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Month: March 2017

Kirk to Enterprise; Beam me up an innovation

Kirk to Enterprise; Beam me up an innovation


Marketers are often asked to come up with the next big thing; however looking into the future isn’t always easy.
One way I have got round this is to ‘ask’ someone who is better at predicting things then I am – a science fiction writer. And who better than Gene Roddenberry?


Michael Cooper is another innovator who drew his inspiration from the same source. After serving in the US Navy, Cooper took a degree in Electrical Engineering at the Illinois Institute of Technology and then joined Motorola where he worked on pagers and then car phones using cellular technology. At this point in time, car phones were ‘mobile phones’ only in the sense that they moved when the car did.

By the early 1970s Cooper was getting worried that Motorola’s great rival, AT&T was gaining a lead in car phone technology.

One night he was watching one of his favourite TV shows, when inspiration struck. Seeing Captain James T Kirk using his communicator to call the Enterprise he had an idea. Could they develop a handheld mobile phone and leapfrog AT&T.

From having the idea, Cooper and his team took only 90 days to create and build the portable cellular 800 MHz phone prototype.

On April 3, 1973, on Sixth Avenue in New York City, in front of a group of journalists Cooper made the first public phone call from their prototype handheld cellular phone.

Who did he call?
His wife?
His mother?
His workmates?
No, he decided that it was too good an opportunity to miss and decided to call Joel Engel.
Engel was head of research at AT&T Bell Labs and Cooper called to tell him all about their new invention.

Cooper would later recall, ‘As I walked down the street while talking on the phone, sophisticated New Yorkers gaped at the sight of someone actually moving around while making a phone call. Remember that in 1973, there weren’t cordless telephones, let alone cellular phones. I made numerous calls, including one where I crossed the street while talking to a New York radio reporter – probably one of the more dangerous things I have ever done in my life.’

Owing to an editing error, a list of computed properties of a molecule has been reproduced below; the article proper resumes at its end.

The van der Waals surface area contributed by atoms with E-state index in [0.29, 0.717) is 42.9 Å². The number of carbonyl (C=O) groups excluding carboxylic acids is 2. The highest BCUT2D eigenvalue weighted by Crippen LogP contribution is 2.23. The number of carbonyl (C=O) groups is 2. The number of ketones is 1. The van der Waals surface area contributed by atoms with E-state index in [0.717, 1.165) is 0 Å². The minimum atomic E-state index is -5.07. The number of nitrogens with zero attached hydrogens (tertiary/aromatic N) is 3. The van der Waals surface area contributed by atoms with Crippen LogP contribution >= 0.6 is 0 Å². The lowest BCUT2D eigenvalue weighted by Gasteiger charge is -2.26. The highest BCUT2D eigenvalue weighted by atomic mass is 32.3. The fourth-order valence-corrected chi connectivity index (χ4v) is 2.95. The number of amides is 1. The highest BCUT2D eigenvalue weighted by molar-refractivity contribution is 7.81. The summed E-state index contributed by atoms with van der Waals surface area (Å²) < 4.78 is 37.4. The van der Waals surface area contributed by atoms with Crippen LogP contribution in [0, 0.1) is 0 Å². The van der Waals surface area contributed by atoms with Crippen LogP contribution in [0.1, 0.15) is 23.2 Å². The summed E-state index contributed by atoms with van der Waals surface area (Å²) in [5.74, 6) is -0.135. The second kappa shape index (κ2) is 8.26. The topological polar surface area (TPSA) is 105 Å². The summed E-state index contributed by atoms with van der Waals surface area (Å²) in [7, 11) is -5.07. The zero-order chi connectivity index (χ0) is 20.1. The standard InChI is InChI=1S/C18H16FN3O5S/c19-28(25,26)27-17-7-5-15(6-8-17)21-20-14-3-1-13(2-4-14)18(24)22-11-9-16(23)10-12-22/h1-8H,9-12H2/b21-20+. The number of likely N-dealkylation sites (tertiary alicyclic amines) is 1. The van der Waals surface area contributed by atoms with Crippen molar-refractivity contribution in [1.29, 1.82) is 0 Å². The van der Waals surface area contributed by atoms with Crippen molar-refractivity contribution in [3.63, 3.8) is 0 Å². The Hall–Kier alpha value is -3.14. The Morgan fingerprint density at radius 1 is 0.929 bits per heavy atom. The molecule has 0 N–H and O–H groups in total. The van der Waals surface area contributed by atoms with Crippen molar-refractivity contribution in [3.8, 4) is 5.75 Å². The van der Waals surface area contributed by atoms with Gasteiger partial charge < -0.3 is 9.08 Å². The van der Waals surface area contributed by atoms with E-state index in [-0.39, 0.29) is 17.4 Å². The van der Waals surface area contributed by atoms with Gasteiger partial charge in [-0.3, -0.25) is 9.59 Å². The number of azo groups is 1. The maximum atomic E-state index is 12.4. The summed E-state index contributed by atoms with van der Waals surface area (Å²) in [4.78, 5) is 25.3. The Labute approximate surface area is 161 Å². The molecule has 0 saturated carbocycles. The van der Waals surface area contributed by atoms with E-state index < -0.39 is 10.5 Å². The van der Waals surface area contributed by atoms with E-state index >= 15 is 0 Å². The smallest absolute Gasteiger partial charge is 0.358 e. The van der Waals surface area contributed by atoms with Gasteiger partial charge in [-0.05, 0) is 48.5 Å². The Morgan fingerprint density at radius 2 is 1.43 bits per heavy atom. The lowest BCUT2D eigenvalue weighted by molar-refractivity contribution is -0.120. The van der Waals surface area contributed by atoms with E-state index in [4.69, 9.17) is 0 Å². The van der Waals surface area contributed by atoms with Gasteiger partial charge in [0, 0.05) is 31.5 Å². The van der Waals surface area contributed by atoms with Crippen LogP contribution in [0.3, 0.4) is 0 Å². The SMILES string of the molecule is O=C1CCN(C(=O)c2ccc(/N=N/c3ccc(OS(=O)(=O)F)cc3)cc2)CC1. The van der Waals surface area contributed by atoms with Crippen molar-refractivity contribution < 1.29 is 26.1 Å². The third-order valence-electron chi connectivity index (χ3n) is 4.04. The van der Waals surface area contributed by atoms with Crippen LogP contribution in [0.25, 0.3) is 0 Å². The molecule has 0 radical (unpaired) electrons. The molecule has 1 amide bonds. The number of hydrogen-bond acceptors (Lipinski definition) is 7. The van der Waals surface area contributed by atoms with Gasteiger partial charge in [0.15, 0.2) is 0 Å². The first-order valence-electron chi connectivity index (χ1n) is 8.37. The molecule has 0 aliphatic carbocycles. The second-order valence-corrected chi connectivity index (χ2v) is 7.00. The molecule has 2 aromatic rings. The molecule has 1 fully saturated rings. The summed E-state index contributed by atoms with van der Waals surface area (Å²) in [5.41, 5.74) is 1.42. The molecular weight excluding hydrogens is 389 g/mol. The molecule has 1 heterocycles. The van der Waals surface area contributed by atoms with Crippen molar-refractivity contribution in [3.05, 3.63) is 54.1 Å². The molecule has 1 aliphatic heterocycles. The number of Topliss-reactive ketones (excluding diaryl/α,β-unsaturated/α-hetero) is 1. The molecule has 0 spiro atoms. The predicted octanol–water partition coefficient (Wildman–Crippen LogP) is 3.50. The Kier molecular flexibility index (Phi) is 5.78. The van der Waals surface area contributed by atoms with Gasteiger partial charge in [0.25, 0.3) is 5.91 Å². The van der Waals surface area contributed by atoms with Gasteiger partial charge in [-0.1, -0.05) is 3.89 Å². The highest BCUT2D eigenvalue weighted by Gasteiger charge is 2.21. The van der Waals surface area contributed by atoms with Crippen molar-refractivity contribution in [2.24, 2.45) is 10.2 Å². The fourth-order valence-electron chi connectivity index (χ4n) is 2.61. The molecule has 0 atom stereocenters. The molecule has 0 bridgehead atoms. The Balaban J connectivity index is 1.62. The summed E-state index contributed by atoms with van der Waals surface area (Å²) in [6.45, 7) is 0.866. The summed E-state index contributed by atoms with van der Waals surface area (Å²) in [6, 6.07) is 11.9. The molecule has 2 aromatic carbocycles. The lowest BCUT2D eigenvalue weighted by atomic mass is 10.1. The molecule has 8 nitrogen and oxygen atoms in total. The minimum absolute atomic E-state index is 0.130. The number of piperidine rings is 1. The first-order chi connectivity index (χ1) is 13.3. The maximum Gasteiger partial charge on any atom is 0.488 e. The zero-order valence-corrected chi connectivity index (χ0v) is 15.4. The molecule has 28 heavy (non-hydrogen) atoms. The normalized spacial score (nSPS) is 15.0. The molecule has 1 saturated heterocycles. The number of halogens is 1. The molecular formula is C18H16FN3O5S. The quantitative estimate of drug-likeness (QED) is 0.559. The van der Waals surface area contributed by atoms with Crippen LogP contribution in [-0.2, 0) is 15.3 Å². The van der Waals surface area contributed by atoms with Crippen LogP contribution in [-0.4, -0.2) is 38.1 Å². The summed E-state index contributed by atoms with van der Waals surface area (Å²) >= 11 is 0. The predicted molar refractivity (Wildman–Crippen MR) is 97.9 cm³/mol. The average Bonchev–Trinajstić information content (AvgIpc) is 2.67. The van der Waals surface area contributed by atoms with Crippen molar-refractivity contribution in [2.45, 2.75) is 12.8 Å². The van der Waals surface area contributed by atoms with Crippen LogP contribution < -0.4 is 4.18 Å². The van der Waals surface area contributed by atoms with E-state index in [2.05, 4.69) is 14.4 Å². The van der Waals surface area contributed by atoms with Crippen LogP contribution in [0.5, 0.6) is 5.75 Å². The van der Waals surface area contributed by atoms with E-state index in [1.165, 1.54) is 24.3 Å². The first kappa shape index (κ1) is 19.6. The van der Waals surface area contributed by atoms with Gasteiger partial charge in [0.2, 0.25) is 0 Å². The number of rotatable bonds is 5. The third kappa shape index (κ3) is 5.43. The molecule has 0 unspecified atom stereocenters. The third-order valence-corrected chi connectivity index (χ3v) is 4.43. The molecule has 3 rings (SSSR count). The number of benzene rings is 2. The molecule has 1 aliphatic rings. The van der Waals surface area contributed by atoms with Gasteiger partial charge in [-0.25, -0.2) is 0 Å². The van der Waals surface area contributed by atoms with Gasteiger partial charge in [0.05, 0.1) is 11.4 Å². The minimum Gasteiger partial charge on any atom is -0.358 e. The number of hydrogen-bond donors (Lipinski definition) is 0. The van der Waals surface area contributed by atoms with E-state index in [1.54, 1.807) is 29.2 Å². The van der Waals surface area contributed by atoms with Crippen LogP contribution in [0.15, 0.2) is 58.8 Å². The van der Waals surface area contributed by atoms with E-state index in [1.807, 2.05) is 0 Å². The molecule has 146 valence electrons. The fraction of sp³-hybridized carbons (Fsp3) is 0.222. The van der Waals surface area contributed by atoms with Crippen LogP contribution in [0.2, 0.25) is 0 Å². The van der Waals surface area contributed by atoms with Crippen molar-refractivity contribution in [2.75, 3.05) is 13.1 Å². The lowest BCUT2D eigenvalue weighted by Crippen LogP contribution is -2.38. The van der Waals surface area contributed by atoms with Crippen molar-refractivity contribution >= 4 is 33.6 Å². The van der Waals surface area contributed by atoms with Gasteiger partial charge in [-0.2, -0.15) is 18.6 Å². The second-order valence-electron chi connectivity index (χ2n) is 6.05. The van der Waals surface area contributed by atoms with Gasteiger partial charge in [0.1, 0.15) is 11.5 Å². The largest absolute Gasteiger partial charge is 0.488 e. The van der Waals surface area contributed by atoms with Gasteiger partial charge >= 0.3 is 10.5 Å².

And the moral of this story is that innovation can be inspired by fiction, not just fact. Who will you read or watch to get your next big idea?

Toasting the tower

Toasting the tower

Desc: View of Exposition Universelle (Universal Exhibition), Paris, France, 1889, engraving ¥ Credit: [ The Art Archive / MusŽe Carnavalet Paris / Dagli Orti ] ¥ Ref: AA371361
Desc: View of Exposition Universelle (Universal Exhibition), Paris, France, 1889, Credit: [ The Art Archive / MusŽe Carnavalet Paris / Dagli Orti ] ¥ Ref: AA371361
Probably the drink most associated with the launch of something is champagne, so you would perhaps expect that the opening of the Eiffel Tower would have been toasted with a glass of the bubbly stuff from the North East of France.


You would however only be half-right because on the night of 31st March 1899 when the Tower was opened, as one of the temporary exhibits of the Universal Exhibition, only one drink was served, but it was a cocktail of champagne and Courvoisier cognac.


Courvoisier went on to be awarded the Gold Medal at the exhibition and the Tower proved so popular it became a permanent feature on the Parisian skyline.

Courvoisier was, and still is, immensely popular in France. It is linked with other key moments and figures of French history but perhaps one in particular stands out.

The brand had originally been established in the suburb of Bercy in 1809, by Emmanuel Courvoisier and Louis Gallois, then the mayor of Bercy. Courvoisier began life as a wine and spirit company but Emmanuel and Louis’ reputation quickly grew as the traders of the very best cognacs. The pair decided that if they were going to build on this success, and to guarantee their supply of the finest cognacs, they should relocate to the region itself and become producers.

In 1811, a famous fan visited the brand’s new home. His visit was captured in a painting by Etienne Bouhot. The fan was none other than Napoleon Bonaparte.